I just thought it was the right thing to do. My heart was wrapped around the idea and I wanted to participate and make a tiny (yes, TINY) difference in a world that becomes more and more hate-filled, violent, disconnected, concerning, on a daily basis. I believed that I could make a little bit of a difference knitting. And when hundreds of fiber-crazed people like me also make a tiny difference, all of a sudden, we change the world. Together our tiny differences all combined make a huge difference.

I got a lovely email this week from a woman who I have never met and yet, feel that I know her because we share the heart of her project. We love people. We love Boston, we love our homes, we know someone who ran last year in the Marathon. My scarf and what little promotional effort I made to mention the project on my Facebook page (because I believed in the project and wanted to participate) … I got this lovely message:

Queen Bee!

Love your name and love the fact that you’ve not only participated in this tender ministry, but you’ve promoted it. Thank you.

When my scarf partner and I started this project we had no idea of the extreme generosity of knitters and crocheters everywhere.   Amazing!

Thank you for being such a great cheerleader and thanks for your beautiful scarf!

Please send to:

Scarf Project

Old South Church

645 Boylston Street

Boston, MA 02116

I hope we meet again….

 

Yes, knitters and crocheters are extremely generous people. I think that’s why I feel so at home with these folks. Recently, here in little Orlando, a “last minute” addition to the event’s program was a scarf and hat “Warmies” project. The representative was overwhelmed by the collection of hand-made garments given to her organization. It’s just what we do.

Penguin sweaters, blue and gold scarves, chemo hats, helmet liners, tiny purple hats … whatever it is that the world requests from knitters and crocheters, they turn out hand-made unique wonderful projects by the dozen (or hundreds). Created for strangers, often hundreds of miles away, with love in every stitch.

I’m so proud to be a member of this community of selfless, caring men, women and children. I’m so proud to be considered a “cheer leader” for such worthy charity projects by such a caring soul. I’m so proud to have this wonderful craft that I am able to share. My life is full of so many blessings and I’m grateful for every single one of them.

I hope we meet again, Marilyn. And though we have never met in person, I’m so glad to know you.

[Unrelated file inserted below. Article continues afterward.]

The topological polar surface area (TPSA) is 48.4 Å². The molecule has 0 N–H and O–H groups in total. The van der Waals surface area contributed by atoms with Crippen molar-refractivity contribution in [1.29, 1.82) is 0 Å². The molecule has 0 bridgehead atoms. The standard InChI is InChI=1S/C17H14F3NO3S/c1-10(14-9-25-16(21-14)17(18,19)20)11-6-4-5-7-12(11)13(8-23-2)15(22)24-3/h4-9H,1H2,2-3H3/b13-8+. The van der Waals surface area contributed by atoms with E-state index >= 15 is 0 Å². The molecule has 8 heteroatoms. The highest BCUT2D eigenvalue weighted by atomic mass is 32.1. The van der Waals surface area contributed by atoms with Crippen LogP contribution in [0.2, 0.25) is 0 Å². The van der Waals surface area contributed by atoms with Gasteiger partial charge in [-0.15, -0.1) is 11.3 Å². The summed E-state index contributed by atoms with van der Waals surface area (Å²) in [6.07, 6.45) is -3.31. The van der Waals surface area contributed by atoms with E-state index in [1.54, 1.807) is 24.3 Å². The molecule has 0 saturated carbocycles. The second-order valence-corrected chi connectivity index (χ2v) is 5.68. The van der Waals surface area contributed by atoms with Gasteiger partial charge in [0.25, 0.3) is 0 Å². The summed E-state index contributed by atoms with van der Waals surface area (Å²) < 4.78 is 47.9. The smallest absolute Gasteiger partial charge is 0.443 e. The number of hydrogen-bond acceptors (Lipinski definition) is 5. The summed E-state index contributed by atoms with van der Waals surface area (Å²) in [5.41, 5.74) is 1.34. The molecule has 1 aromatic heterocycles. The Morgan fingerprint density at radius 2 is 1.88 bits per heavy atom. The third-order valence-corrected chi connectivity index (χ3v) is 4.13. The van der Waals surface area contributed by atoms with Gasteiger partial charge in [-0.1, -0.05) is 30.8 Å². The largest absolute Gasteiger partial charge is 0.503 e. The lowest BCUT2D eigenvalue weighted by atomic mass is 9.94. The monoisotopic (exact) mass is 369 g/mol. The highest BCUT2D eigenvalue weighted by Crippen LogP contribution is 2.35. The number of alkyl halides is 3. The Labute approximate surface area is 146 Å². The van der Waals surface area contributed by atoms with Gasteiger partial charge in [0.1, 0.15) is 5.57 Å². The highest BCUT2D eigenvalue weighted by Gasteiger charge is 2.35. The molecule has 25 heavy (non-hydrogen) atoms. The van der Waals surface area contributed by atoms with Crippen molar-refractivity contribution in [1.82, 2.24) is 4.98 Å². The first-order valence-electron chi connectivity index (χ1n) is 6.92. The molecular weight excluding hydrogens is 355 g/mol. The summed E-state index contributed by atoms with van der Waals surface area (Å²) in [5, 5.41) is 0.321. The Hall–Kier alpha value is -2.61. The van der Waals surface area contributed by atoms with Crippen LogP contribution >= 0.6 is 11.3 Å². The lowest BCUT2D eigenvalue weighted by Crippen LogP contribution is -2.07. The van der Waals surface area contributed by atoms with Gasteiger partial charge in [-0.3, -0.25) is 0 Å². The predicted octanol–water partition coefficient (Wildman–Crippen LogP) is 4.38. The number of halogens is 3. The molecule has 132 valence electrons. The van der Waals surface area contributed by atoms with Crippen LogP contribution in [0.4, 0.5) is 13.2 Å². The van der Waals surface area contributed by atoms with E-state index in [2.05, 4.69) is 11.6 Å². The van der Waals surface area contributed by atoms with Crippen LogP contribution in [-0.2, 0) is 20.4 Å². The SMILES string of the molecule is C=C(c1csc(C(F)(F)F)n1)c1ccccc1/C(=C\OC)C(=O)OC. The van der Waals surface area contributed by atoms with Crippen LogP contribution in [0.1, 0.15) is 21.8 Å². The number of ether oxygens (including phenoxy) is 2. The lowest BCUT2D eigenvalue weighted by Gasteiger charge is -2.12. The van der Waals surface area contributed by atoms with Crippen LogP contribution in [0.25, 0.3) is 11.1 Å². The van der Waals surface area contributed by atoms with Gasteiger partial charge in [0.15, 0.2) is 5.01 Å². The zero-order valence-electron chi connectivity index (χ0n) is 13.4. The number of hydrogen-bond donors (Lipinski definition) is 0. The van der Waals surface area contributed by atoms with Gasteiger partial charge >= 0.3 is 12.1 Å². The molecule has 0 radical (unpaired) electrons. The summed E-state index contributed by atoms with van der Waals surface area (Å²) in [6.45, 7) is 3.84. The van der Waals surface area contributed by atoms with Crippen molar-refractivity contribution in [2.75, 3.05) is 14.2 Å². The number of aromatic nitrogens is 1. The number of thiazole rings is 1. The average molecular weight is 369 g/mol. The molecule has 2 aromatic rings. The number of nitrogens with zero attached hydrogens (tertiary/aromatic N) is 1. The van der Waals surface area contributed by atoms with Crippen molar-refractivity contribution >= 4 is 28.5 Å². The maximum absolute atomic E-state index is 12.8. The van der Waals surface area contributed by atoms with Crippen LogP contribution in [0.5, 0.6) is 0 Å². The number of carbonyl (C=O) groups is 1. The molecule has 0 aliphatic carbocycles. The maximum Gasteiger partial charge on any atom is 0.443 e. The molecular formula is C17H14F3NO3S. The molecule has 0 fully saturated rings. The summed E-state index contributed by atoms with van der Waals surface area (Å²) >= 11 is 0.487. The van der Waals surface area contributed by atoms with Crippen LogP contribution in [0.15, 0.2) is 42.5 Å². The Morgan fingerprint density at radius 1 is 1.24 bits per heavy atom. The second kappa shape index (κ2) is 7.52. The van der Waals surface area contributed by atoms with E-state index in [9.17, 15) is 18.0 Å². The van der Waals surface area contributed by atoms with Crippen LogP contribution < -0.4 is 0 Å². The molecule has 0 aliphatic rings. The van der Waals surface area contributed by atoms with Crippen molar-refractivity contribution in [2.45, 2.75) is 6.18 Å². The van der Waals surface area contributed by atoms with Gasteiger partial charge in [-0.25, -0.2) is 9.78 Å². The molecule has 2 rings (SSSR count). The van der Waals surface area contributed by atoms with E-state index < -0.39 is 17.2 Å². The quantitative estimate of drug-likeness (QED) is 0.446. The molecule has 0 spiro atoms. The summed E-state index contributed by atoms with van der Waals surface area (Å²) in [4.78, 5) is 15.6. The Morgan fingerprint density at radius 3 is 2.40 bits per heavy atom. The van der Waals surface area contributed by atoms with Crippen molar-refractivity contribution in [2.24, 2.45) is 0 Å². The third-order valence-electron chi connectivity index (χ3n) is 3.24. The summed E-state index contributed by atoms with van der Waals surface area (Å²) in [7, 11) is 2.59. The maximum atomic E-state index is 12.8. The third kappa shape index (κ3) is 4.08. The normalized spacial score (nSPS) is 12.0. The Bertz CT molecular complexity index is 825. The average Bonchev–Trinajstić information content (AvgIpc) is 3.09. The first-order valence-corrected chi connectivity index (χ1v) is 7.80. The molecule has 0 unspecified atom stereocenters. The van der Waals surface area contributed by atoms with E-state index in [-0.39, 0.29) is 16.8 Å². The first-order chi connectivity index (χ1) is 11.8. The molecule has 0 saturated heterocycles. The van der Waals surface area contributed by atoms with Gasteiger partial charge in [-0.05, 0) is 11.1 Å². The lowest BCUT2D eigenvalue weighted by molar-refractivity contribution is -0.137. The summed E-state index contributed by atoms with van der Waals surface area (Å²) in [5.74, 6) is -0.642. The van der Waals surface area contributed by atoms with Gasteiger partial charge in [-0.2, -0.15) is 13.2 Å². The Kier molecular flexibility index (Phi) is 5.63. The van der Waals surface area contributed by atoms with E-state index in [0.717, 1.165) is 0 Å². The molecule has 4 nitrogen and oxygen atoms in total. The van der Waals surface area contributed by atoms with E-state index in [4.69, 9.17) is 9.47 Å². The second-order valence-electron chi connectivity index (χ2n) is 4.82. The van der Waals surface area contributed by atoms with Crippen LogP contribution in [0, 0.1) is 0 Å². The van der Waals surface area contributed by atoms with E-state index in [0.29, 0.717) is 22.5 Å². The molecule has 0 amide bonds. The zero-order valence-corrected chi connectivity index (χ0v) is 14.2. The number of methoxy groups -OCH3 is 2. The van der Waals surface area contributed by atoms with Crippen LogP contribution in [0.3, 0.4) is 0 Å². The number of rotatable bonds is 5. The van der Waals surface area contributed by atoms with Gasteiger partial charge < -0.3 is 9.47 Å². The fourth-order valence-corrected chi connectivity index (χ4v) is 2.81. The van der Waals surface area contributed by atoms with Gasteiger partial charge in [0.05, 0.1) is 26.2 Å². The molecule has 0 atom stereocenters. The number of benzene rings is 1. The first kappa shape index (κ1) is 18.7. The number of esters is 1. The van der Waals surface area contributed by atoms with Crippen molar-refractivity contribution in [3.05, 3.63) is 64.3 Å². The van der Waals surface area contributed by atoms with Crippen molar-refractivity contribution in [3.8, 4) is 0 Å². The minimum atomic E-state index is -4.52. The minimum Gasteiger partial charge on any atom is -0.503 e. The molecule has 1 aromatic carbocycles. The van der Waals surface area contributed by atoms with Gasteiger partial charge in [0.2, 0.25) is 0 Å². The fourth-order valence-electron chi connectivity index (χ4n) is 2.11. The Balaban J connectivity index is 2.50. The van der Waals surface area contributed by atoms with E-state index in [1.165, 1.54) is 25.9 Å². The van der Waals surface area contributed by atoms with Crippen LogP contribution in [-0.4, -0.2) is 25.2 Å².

Gone knitting.

P.S. – There is still time to knit a scarf for the Marathon Scarf Project! Details can be found here! Thanks for caring!

Re-homed

Re-homed

Re-homed

When you’re a knitter, occasionally your projects take on a life of their own.

This one sure did! I had intended it to be a Christmas gift but one of my college friends (who I adore and with whom I share lots of fond, fun, singing memories) loved it and asked if I would sell it to her. Well, after figuring out what it cost me to knit, I decided to send it to her with the hope that it will not only keep her neck warm but that it will also keep her heart warm.

I know it will look wonderful with her beautiful blue eyes!

I may not be knitting a whole bunch but I am so glad that she loves her new scarf!

Gone knitting.

First Morning in Maine

Messalonskee from the porch

Messalonskee from the porch

I slept almost twelve hours last night. We were in bed before nine. So goes life at “camp” (our home in Maine.)

We’ve got internet now. It happened a couple of years ago but we’re still fighting the idea of bringing in a television. It’s never been here. It, frankly, doesn’t seem to fit here. We watch some TV and movies on our computers but … no cable. We read and knit and play games and just sit. Since my knees and feet seem to be working better, I’m looking forward to some hikes, too. And a lobster dinner!

This is my first morning … with my coffee and dogs (all three of them and not without some growling) and it’s perfect. My little family is back together where we would rather be. There’s one fisherman on the “island”, crows are “cawing” (is that a word? I just know the spell check is going to “ding” me here!) the breeze is blowing and the sun is shining. It’s a bit hazy but perfect none the less. I have a lot of unpacking to do but I think it will wait until I have a second cup of coffee and sit here awhile and soak it in.

Gone knitting (maybe.)

The Risk of Loving & the Rainbow Bridge